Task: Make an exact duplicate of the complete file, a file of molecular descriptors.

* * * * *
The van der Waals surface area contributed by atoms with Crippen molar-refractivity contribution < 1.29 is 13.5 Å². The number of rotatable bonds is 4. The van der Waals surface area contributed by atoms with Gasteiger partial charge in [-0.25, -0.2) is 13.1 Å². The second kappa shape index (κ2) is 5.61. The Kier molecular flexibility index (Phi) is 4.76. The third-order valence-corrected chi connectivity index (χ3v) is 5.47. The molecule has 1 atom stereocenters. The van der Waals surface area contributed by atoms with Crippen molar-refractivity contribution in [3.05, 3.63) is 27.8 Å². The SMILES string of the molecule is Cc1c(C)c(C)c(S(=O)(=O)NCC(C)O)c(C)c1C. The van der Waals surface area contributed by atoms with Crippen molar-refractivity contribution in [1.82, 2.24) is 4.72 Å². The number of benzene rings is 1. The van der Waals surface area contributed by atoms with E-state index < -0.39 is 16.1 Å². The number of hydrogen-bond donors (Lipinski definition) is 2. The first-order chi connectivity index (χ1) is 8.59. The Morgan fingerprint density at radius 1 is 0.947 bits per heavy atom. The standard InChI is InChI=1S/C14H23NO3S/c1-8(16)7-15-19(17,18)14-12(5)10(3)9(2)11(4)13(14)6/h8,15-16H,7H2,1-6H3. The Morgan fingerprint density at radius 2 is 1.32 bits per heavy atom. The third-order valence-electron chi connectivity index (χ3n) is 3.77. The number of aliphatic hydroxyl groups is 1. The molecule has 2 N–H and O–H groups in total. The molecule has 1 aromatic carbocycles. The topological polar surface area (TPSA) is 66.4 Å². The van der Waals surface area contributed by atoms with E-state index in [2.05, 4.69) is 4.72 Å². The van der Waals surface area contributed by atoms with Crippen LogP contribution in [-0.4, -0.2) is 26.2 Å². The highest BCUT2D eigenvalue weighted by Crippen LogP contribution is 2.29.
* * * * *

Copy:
The van der Waals surface area contributed by atoms with Crippen molar-refractivity contribution < 1.29 is 13.5 Å². The number of rotatable bonds is 4. The van der Waals surface area contributed by atoms with Gasteiger partial charge in [-0.25, -0.2) is 13.1 Å². The second kappa shape index (κ2) is 5.61. The Kier molecular flexibility index (Phi) is 4.76. The third-order valence-corrected chi connectivity index (χ3v) is 5.47. The molecule has 1 atom stereocenters. The van der Waals surface area contributed by atoms with Crippen molar-refractivity contribution in [3.05, 3.63) is 27.8 Å². The SMILES string of the molecule is Cc1c(C)c(C)c(S(=O)(=O)NCC(C)O)c(C)c1C. The van der Waals surface area contributed by atoms with Crippen molar-refractivity contribution in [1.82, 2.24) is 4.72 Å². The number of benzene rings is 1. The van der Waals surface area contributed by atoms with E-state index < -0.39 is 16.1 Å². The number of hydrogen-bond donors (Lipinski definition) is 2. The first-order chi connectivity index (χ1) is 8.59. The Morgan fingerprint density at radius 1 is 0.947 bits per heavy atom. The standard InChI is InChI=1S/C14H23NO3S/c1-8(16)7-15-19(17,18)14-12(5)10(3)9(2)11(4)13(14)6/h8,15-16H,7H2,1-6H3. The Morgan fingerprint density at radius 2 is 1.32 bits per heavy atom. The third-order valence-electron chi connectivity index (χ3n) is 3.77. The number of aliphatic hydroxyl groups is 1. The molecule has 2 N–H and O–H groups in total. The molecule has 1 aromatic carbocycles. The topological polar surface area (TPSA) is 66.4 Å². The van der Waals surface area contributed by atoms with E-state index in [2.05, 4.69) is 4.72 Å². The van der Waals surface area contributed by atoms with Crippen LogP contribution in [-0.4, -0.2) is 26.2 Å². The highest BCUT2D eigenvalue weighted by Crippen LogP contribution is 2.29.